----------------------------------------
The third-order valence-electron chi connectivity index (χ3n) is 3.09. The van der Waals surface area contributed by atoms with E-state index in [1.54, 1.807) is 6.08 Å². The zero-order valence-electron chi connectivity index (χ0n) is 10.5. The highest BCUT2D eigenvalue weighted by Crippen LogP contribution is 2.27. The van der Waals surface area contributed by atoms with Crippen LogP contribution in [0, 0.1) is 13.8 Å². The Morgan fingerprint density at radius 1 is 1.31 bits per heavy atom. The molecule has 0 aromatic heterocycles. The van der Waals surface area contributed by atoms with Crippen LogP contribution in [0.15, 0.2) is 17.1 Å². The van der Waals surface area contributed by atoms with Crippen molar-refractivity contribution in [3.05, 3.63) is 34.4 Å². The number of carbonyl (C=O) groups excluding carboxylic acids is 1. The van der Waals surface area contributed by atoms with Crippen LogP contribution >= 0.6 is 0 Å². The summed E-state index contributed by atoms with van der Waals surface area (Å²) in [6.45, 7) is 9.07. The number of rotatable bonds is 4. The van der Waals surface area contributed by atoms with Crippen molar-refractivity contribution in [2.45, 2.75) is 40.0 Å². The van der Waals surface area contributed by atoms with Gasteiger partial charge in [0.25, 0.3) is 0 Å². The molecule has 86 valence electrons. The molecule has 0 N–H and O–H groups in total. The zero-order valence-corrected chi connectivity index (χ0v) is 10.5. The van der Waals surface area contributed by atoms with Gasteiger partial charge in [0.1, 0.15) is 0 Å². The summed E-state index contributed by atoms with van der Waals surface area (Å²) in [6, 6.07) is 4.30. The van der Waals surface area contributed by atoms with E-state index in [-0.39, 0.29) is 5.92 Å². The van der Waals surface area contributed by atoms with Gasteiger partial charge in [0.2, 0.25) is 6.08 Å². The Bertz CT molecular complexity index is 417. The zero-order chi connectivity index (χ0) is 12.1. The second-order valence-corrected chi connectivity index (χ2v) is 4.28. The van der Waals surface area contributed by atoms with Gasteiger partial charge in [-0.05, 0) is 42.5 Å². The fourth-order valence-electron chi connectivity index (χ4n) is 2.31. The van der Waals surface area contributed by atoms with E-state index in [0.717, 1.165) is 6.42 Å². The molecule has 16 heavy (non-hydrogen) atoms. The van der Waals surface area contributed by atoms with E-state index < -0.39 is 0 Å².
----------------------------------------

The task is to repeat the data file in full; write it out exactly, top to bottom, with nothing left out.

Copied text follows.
The third-order valence-electron chi connectivity index (χ3n) is 3.09. The van der Waals surface area contributed by atoms with E-state index in [1.54, 1.807) is 6.08 Å². The zero-order valence-electron chi connectivity index (χ0n) is 10.5. The highest BCUT2D eigenvalue weighted by Crippen LogP contribution is 2.27. The van der Waals surface area contributed by atoms with Crippen LogP contribution in [0, 0.1) is 13.8 Å². The Morgan fingerprint density at radius 1 is 1.31 bits per heavy atom. The molecule has 0 aromatic heterocycles. The van der Waals surface area contributed by atoms with Crippen LogP contribution in [0.15, 0.2) is 17.1 Å². The van der Waals surface area contributed by atoms with Crippen molar-refractivity contribution in [3.05, 3.63) is 34.4 Å². The number of carbonyl (C=O) groups excluding carboxylic acids is 1. The van der Waals surface area contributed by atoms with Crippen LogP contribution >= 0.6 is 0 Å². The summed E-state index contributed by atoms with van der Waals surface area (Å²) in [6.45, 7) is 9.07. The number of rotatable bonds is 4. The van der Waals surface area contributed by atoms with Crippen molar-refractivity contribution in [2.45, 2.75) is 40.0 Å². The van der Waals surface area contributed by atoms with Gasteiger partial charge in [0.25, 0.3) is 0 Å². The molecule has 86 valence electrons. The molecule has 0 N–H and O–H groups in total. The zero-order valence-corrected chi connectivity index (χ0v) is 10.5. The van der Waals surface area contributed by atoms with Gasteiger partial charge in [0.1, 0.15) is 0 Å². The summed E-state index contributed by atoms with van der Waals surface area (Å²) in [6, 6.07) is 4.30. The van der Waals surface area contributed by atoms with E-state index in [-0.39, 0.29) is 5.92 Å². The van der Waals surface area contributed by atoms with Gasteiger partial charge in [0.2, 0.25) is 6.08 Å². The Bertz CT molecular complexity index is 417. The zero-order chi connectivity index (χ0) is 12.1. The second-order valence-corrected chi connectivity index (χ2v) is 4.28. The van der Waals surface area contributed by atoms with Gasteiger partial charge in [-0.05, 0) is 42.5 Å². The fourth-order valence-electron chi connectivity index (χ4n) is 2.31. The van der Waals surface area contributed by atoms with E-state index in [0.717, 1.165) is 6.42 Å². The molecule has 16 heavy (non-hydrogen) atoms. The van der Waals surface area contributed by atoms with E-state index < -0.39 is 0 Å².